It is on record, for instance, that specifically in June 1993 the then National Electoral Commission of Nigeria under the Chairmanship of Prof. Humphrey Nwosu gave Nigeria such widely adjudged credible elections. The Commission used the Option A4 voting system and Open Ballot System. Most unfortunately, that milestone election which should have served as a template for subsequent ones was crudely annulled by the IBB-led military junta. The rest, as they say is history.  The million-naira question remains and reverberates: Can we have such free, fair and credible elections in 2019? 

According to a political analyst, Boladale Adekoya in a media chat the signs are not looking bright because there is a general distrust. “Most importantly, there is that feeling that those within the presidency will do everything to hold on to power, most especially with the help of security agencies. So largely, I think the fear of PDP is tangible and should serve as a form of caution to the present INEC Chairman to ensure he doesn’t become partisan while putting to check the elements that played out in Osun State.”  This runs against the assurance repeatedly given by President Buhari both to the country and the international community that all would be well. For me, we should give INEC and the president the benefit of doubt. Even then we should learn from the hands of history.

So, where did we get it wrong? Put in its proper perspective, while Prof.Maurice Iwu held sway, electoral anomalies such as under-age voting in parts of the north, multiple registration, non-serialization of ballot papers as well as deliberate delay in the display of the voter register took the centre stage especially in the 2007 polls.

Indeed, so questionable was the outcome of the polls that the independent observers of the election and the international community cried blue murder. There were reported incidents of the carting away of electoral materials between Abuja and Kogi State. The same sad scenario played itself out in parts of Delta State. INEC worsened matters by the controversial disqualification of candidates who refused to appear before its screening committee. That was contrary to Section 32(1-5) of the former Electoral Act 2006.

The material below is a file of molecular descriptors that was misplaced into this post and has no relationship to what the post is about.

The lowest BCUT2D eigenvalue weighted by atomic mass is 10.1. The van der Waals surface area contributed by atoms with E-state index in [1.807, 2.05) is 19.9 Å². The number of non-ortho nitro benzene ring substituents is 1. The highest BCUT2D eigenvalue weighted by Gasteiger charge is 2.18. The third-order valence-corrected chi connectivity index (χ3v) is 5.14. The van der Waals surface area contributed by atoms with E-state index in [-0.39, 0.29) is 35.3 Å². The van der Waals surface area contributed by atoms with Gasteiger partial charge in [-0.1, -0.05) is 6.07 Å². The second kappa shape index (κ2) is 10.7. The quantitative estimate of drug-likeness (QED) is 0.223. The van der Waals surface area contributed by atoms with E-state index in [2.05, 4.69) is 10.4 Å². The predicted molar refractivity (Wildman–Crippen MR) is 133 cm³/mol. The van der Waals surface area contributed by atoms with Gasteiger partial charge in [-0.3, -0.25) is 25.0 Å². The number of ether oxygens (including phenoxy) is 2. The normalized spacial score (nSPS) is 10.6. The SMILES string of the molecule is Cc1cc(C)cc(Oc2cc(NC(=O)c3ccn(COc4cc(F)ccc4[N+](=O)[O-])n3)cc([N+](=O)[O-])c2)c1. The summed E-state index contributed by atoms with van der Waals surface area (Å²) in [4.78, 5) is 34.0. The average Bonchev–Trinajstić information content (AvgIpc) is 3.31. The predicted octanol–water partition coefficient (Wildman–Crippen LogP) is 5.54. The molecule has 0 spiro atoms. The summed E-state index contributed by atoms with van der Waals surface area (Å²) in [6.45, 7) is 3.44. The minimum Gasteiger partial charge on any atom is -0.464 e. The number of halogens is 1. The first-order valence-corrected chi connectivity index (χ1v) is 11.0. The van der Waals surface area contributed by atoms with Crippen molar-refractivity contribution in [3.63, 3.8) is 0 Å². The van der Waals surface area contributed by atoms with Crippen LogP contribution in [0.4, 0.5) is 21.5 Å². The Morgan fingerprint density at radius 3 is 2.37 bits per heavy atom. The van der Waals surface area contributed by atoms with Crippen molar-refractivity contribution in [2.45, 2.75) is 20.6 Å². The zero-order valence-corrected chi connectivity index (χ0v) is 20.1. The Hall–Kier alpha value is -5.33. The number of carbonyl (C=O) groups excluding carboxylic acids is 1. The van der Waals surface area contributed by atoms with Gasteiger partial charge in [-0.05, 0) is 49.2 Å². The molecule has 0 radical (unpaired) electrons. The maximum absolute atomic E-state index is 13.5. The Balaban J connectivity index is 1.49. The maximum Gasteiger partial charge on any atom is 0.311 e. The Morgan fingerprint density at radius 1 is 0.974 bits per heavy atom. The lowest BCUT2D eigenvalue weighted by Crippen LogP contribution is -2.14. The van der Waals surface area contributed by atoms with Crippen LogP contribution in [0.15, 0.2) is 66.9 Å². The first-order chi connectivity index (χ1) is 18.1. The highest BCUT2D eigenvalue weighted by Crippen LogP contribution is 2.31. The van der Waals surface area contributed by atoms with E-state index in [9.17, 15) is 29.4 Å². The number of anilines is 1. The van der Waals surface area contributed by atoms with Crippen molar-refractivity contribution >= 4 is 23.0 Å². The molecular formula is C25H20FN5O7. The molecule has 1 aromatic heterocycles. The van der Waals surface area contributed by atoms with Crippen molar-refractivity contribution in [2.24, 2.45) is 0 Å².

Matters got to an ugly head on the day of the election when some eligible voters could not locate their names on the voter register and were therefore, disenfranchised. Some candidates’ names, party logos and photographs were missing from the ballot papers. There were several reported incidents of mishandling of logistics characterized by late arrival of electoral materials, even keeping the voters waiting till 2.00pm for accreditation to commence! 

In addition to multiple thumb printing by paid fraudsters, snatching of ballot boxes with some top government functionaries involved went on with spree. Yet, announcement of results took place in Abuja instead of the state capitals in clear violation of the Electoral Act. Between then and now, the Prof. Attahiru Jega-led INEC made some positive input with electronic voting and the use of PVC.

The same eyes of history are currently riveted on the Prof. Yakubu-led INEC to overcome the challenges of the power of incumbency, under-age voting, vote-buying and undue influence of security forces. Will he succeed?